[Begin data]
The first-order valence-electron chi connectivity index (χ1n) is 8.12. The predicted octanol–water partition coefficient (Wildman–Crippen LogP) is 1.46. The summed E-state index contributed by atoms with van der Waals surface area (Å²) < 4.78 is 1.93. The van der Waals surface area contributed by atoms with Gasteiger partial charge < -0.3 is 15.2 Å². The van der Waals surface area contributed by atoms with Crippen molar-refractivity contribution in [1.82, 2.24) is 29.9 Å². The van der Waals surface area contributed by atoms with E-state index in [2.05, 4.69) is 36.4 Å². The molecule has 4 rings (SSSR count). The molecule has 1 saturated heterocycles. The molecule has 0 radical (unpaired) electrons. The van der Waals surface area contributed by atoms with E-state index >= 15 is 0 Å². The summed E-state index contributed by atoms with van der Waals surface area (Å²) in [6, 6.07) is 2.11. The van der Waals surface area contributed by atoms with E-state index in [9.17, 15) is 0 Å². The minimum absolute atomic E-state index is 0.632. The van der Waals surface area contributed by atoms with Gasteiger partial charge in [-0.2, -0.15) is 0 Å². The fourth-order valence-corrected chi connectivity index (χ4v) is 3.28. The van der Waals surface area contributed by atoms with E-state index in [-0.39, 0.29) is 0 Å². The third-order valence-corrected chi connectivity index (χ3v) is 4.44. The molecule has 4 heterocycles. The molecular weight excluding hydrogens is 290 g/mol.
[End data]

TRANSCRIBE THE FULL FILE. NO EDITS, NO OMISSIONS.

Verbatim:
The first-order valence-electron chi connectivity index (χ1n) is 8.12. The predicted octanol–water partition coefficient (Wildman–Crippen LogP) is 1.46. The summed E-state index contributed by atoms with van der Waals surface area (Å²) < 4.78 is 1.93. The van der Waals surface area contributed by atoms with Gasteiger partial charge < -0.3 is 15.2 Å². The van der Waals surface area contributed by atoms with Crippen molar-refractivity contribution in [1.82, 2.24) is 29.9 Å². The van der Waals surface area contributed by atoms with E-state index in [2.05, 4.69) is 36.4 Å². The molecule has 4 rings (SSSR count). The molecule has 1 saturated heterocycles. The molecule has 0 radical (unpaired) electrons. The van der Waals surface area contributed by atoms with E-state index >= 15 is 0 Å². The summed E-state index contributed by atoms with van der Waals surface area (Å²) in [6, 6.07) is 2.11. The van der Waals surface area contributed by atoms with E-state index in [9.17, 15) is 0 Å². The minimum absolute atomic E-state index is 0.632. The van der Waals surface area contributed by atoms with Gasteiger partial charge in [-0.2, -0.15) is 0 Å². The fourth-order valence-corrected chi connectivity index (χ4v) is 3.28. The van der Waals surface area contributed by atoms with E-state index in [-0.39, 0.29) is 0 Å². The third-order valence-corrected chi connectivity index (χ3v) is 4.44. The molecule has 4 heterocycles. The molecular weight excluding hydrogens is 290 g/mol.